CENTRALIA - The new teacher evaluation program being piloted by some Missouri schools will increase the workload for administrators.
The new evaluation features parts which focus on administrators responsible for evaluating teachers. The new program sets broad criteria to make sure the Administrators will be held accountable, and are properly equipped to evaluate their teachers. This is the first time attention has been shown towards the evaluator. Todd Fuller of the Missouri State Teachers Association said the role of the administrator had been a concern amongst teachers.
"There's a lot of emphasis on what a principal needs to do in terms of being in the classroom of a teacher and that's important, and we recognize that that's important."
Along with administrator attention, the State Board of Education approved new guidelines put in place to better evaluate teachers. Guidelines and standards address curriculum expectations, technology use in the classroom, instruction in the fine arts and physical education, professional development for staff, college and career planning, and assessments and data use to determine student progress.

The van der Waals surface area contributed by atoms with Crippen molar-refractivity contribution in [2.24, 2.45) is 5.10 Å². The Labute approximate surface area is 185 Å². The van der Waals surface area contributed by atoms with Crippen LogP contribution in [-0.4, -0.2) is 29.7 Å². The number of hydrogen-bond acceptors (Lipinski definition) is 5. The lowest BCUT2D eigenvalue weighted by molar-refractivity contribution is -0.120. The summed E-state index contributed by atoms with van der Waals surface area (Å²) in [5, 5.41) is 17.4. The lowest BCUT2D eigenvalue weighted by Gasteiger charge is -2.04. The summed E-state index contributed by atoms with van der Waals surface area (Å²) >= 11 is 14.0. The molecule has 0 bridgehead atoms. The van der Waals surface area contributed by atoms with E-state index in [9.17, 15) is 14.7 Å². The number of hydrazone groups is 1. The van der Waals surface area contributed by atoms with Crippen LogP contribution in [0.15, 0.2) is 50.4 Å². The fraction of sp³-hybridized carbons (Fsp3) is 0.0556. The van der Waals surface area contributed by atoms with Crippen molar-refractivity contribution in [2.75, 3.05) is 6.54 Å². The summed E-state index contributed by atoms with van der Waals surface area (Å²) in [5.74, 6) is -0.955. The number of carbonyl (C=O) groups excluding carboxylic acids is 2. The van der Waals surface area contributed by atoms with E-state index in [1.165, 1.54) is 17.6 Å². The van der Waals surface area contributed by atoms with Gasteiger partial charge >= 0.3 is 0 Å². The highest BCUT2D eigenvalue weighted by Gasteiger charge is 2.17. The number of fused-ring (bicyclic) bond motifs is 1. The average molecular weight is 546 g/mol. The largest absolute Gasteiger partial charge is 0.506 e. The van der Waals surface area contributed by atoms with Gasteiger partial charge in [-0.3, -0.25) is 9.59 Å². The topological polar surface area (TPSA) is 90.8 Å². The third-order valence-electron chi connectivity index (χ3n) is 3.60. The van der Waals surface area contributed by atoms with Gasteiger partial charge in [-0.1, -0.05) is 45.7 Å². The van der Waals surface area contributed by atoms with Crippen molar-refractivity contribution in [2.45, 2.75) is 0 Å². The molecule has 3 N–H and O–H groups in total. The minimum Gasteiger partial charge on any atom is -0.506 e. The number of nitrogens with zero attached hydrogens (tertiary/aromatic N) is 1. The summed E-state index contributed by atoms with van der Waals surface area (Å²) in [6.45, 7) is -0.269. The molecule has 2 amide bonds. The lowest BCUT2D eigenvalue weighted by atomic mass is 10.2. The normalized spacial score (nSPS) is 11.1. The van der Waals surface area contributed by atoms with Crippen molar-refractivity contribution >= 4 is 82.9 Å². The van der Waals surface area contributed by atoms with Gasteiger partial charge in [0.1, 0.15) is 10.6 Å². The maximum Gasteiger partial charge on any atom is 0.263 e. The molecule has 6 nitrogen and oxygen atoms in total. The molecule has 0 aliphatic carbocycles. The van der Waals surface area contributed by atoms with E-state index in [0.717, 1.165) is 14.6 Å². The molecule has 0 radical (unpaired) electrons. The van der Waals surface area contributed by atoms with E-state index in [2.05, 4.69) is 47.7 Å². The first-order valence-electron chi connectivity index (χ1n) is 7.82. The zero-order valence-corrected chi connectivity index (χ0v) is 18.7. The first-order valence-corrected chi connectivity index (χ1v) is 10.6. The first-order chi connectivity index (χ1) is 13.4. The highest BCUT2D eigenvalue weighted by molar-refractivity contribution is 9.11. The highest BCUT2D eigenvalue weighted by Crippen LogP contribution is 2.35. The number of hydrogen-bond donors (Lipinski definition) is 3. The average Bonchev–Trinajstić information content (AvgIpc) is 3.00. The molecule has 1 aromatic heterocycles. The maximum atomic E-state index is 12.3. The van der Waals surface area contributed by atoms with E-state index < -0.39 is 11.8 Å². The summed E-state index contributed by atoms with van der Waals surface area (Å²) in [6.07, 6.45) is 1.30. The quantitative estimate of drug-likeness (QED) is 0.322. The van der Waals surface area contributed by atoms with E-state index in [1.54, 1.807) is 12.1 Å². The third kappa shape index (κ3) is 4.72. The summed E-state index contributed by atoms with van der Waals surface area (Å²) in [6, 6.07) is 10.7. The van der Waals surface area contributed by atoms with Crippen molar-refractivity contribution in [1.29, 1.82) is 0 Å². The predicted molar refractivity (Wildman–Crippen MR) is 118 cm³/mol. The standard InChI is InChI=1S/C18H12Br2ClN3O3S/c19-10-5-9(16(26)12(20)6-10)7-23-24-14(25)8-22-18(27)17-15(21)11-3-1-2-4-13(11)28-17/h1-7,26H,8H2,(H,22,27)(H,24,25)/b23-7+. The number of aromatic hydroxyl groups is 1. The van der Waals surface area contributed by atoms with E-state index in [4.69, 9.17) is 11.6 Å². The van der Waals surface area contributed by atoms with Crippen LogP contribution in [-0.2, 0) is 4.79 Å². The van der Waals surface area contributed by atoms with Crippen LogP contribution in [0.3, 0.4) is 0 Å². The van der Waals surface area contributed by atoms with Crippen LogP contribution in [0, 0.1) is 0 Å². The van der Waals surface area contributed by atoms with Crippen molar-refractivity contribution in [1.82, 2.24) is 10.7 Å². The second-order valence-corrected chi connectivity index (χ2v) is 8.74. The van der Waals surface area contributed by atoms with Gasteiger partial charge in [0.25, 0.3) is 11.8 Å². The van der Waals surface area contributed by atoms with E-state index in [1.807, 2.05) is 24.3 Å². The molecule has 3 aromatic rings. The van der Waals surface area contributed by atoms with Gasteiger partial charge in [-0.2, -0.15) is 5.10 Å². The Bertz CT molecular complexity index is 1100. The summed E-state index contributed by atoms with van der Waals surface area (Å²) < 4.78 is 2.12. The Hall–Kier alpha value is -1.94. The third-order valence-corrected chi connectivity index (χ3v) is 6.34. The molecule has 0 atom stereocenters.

Centralia Superintendent Darin Ford said administrators strive to do all they can when visiting classrooms and that visits continue to hold high priority. Ford added that mandates and continued funding cuts lead to more responsibility to administrators.
"The issue is, many times school districts don't have enough help, they don't have enough administration to help manage those day-to-day tasks so it becomes almost impossible to do both."
Last year Missouri ranked 49th in state education funding, and 46th in average teacher salaries.
Each school district is able to modify its evaluation systems as long as they adhere to the guidelines set by the state. The new systems need in place for the 2014-2015 school year.